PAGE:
Time lapse: watch an entrancing video of a cicada shedding its crunchy shell
THE EMERALD FAIRY cicada can be found in northern Western Australia, the Northern Territory and Queensland, with this particular footage being captured in the south-west Kimberley region of Western Australia.
During the build up to the wet season in northern Australia, the air becomes filled with the sound of buzzing, as cicada nymphs emerge from an extensive period of growth underground to shed their exoskeleton and find a mate in their completed form.
In its nymph stage, the wingless cicada can live underground for up to 6-7 years, feeding on sap from tree and plant roots. Once the nymphs development is complete, the cicada digs its way to the surface where it will attach to a tree or similar object to begin its final transformation.
(Image Credits: Brad Leue)
At its completed stage, the cicada will only live for roughly two weeks, in which time mating will take place and eggs will be laid. Once fertilised, the female cicada pierces holes into tree stems with her ovipositor, inserting the eggs into the created holes. Once the eggs hatch, the young nymphs fall to the ground and begin to burrow below the surface, where the cycle of growth will commence.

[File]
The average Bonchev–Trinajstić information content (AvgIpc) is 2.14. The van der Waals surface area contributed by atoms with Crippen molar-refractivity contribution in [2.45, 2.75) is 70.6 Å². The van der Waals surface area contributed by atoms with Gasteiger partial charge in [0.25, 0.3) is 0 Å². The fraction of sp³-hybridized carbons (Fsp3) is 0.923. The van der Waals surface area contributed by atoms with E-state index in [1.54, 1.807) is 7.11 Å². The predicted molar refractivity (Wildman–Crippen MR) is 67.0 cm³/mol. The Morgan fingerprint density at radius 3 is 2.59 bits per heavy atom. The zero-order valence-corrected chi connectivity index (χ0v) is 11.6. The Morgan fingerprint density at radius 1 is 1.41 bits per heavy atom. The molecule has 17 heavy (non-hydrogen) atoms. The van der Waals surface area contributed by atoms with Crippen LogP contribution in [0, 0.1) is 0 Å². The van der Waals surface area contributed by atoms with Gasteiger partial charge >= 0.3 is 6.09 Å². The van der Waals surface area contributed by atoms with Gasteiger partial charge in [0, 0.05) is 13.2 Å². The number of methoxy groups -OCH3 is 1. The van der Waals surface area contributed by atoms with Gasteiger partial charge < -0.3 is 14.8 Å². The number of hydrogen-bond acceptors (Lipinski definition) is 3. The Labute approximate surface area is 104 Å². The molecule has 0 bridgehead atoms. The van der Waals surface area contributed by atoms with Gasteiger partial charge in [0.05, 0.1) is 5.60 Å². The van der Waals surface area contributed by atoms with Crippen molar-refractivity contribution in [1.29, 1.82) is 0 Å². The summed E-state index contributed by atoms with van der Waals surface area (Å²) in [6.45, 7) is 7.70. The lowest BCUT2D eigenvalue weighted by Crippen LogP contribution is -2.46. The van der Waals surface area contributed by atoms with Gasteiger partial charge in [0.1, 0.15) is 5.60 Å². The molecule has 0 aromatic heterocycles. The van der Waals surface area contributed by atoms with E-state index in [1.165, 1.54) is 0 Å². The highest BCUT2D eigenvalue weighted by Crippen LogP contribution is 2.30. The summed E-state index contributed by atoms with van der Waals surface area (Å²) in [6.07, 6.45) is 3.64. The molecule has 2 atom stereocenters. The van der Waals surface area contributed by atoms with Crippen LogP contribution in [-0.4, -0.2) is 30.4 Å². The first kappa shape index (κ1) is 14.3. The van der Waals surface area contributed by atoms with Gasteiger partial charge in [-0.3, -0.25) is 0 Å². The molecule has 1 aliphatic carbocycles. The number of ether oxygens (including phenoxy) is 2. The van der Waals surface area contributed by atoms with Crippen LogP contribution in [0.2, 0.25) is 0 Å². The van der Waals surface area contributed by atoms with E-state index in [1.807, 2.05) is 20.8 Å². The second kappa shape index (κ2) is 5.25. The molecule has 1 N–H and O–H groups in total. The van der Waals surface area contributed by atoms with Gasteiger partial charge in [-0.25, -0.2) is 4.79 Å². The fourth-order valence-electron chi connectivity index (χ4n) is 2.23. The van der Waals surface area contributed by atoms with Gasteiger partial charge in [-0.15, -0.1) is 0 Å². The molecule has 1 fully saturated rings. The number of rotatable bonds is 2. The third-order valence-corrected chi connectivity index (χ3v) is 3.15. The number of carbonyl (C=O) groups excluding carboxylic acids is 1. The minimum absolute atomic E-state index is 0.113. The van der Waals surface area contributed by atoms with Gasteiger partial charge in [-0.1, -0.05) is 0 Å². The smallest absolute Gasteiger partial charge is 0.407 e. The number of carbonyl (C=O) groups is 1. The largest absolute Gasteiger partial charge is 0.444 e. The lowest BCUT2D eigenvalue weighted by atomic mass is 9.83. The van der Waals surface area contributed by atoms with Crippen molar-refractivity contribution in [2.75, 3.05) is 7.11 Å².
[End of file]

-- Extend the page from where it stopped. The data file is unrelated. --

To capture the cicada’s final transformation, a series of 3,466 photos were taken over a period of almost two hours. The collection was then comprised into a time-lapse sequence to produce the final footage shown. I felt the time-lapse process was best suited to capture the pulsating and subtle movements that break the cicada out of its previous state.
Follow Brad on Instagram: @bradleuephotography